Originally, the old South Bend came is a lantern style tool holder. I am sure a skilled machinist can swap tool bits with a minute. However, for me this soon became a source of much frustration. In order to install the new quick release tool holder, I needed to mill a new South Bend Lathe T-Nut.

The original nut prior to milling pictured on the left.
The original nut prior to milling pictured on the left.

I finally had the opportunity to play around with my new “old” mill. I have never used a mill before, with some minor playing around, so I relished the opportunity to use the mill for deal. The mill in question is a horizontal bench top mill which was probably manufactured in the 1930’s.

My first mill project was to cut a t-nut four my Project South Bend 9A – “The General” quick release tool holder.

The completed South Bend Lathe T-Nut.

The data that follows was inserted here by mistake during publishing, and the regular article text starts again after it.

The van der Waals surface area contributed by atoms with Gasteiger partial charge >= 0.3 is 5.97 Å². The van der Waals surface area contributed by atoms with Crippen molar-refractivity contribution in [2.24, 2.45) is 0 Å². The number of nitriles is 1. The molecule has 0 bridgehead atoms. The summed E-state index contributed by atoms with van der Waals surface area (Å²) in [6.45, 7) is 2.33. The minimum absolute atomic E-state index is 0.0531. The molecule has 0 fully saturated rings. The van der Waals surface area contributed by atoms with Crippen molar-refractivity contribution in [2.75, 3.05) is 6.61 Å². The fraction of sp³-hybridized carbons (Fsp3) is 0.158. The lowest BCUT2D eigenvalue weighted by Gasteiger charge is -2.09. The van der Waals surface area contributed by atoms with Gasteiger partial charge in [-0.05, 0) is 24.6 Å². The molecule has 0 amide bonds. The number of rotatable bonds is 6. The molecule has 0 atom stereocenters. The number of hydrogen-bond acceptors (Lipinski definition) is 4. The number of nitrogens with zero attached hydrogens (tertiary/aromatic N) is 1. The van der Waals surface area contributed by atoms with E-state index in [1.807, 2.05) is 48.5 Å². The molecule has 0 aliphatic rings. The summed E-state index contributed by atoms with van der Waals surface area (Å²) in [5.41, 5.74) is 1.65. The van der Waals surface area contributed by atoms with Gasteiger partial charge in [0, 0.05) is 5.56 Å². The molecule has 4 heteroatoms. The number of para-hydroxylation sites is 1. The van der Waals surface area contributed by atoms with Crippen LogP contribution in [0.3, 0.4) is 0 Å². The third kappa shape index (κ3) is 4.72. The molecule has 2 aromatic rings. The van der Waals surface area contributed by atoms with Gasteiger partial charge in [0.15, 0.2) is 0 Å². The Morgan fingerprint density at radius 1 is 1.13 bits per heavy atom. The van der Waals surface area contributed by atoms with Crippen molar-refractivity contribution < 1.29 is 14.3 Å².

The completed South Bend Lathe T-Nut.

So what did I learn from my first mill project?

  1. The men who originally used this mill must have had forearms of steal, because my arms were sore after a two hour mill session.
  2. The first thing I noticed was that compared to my lathe I can do comparatively heavier cuts.
  3. When I feed into the mill bit, I am less likely to lock the cutting head into the material.
  4. I can put a little bit of downward pressure on the motor to increase tension on the belts to help prevent the lathe motor from bouncing on heavier cuts.
  5. There is a little nut hidden under the motor so you don’t need item 4.

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